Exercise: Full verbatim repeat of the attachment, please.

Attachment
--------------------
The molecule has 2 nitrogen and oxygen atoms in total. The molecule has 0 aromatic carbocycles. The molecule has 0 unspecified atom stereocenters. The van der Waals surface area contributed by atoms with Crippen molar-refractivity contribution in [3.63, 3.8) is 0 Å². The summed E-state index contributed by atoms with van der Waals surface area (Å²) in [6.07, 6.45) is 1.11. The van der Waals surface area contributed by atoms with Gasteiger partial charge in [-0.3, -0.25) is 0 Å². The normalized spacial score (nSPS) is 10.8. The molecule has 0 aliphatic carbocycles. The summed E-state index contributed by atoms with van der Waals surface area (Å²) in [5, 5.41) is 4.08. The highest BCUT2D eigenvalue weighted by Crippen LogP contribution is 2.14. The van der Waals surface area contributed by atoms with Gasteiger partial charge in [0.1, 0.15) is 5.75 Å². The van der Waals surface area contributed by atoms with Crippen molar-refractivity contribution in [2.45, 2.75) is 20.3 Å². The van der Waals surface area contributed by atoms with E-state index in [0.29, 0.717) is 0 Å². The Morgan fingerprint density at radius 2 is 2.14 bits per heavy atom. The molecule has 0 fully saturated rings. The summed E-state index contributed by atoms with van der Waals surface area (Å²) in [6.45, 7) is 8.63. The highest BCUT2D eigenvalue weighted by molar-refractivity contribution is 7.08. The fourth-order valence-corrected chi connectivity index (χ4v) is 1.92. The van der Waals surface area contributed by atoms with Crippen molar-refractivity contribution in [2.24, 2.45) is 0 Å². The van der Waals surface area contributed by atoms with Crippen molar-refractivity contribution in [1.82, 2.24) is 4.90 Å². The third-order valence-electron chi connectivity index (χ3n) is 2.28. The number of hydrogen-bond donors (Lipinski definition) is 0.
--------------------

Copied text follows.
The molecule has 2 nitrogen and oxygen atoms in total. The molecule has 0 aromatic carbocycles. The molecule has 0 unspecified atom stereocenters. The van der Waals surface area contributed by atoms with Crippen molar-refractivity contribution in [3.63, 3.8) is 0 Å². The summed E-state index contributed by atoms with van der Waals surface area (Å²) in [6.07, 6.45) is 1.11. The van der Waals surface area contributed by atoms with Gasteiger partial charge in [-0.3, -0.25) is 0 Å². The normalized spacial score (nSPS) is 10.8. The molecule has 0 aliphatic carbocycles. The summed E-state index contributed by atoms with van der Waals surface area (Å²) in [5, 5.41) is 4.08. The highest BCUT2D eigenvalue weighted by Crippen LogP contribution is 2.14. The van der Waals surface area contributed by atoms with Gasteiger partial charge in [0.1, 0.15) is 5.75 Å². The van der Waals surface area contributed by atoms with Crippen molar-refractivity contribution in [2.45, 2.75) is 20.3 Å². The van der Waals surface area contributed by atoms with E-state index in [0.29, 0.717) is 0 Å². The Morgan fingerprint density at radius 2 is 2.14 bits per heavy atom. The molecule has 0 fully saturated rings. The summed E-state index contributed by atoms with van der Waals surface area (Å²) in [6.45, 7) is 8.63. The highest BCUT2D eigenvalue weighted by molar-refractivity contribution is 7.08. The fourth-order valence-corrected chi connectivity index (χ4v) is 1.92. The van der Waals surface area contributed by atoms with Crippen molar-refractivity contribution in [2.24, 2.45) is 0 Å². The van der Waals surface area contributed by atoms with Crippen molar-refractivity contribution in [1.82, 2.24) is 4.90 Å². The third-order valence-electron chi connectivity index (χ3n) is 2.28. The number of hydrogen-bond donors (Lipinski definition) is 0.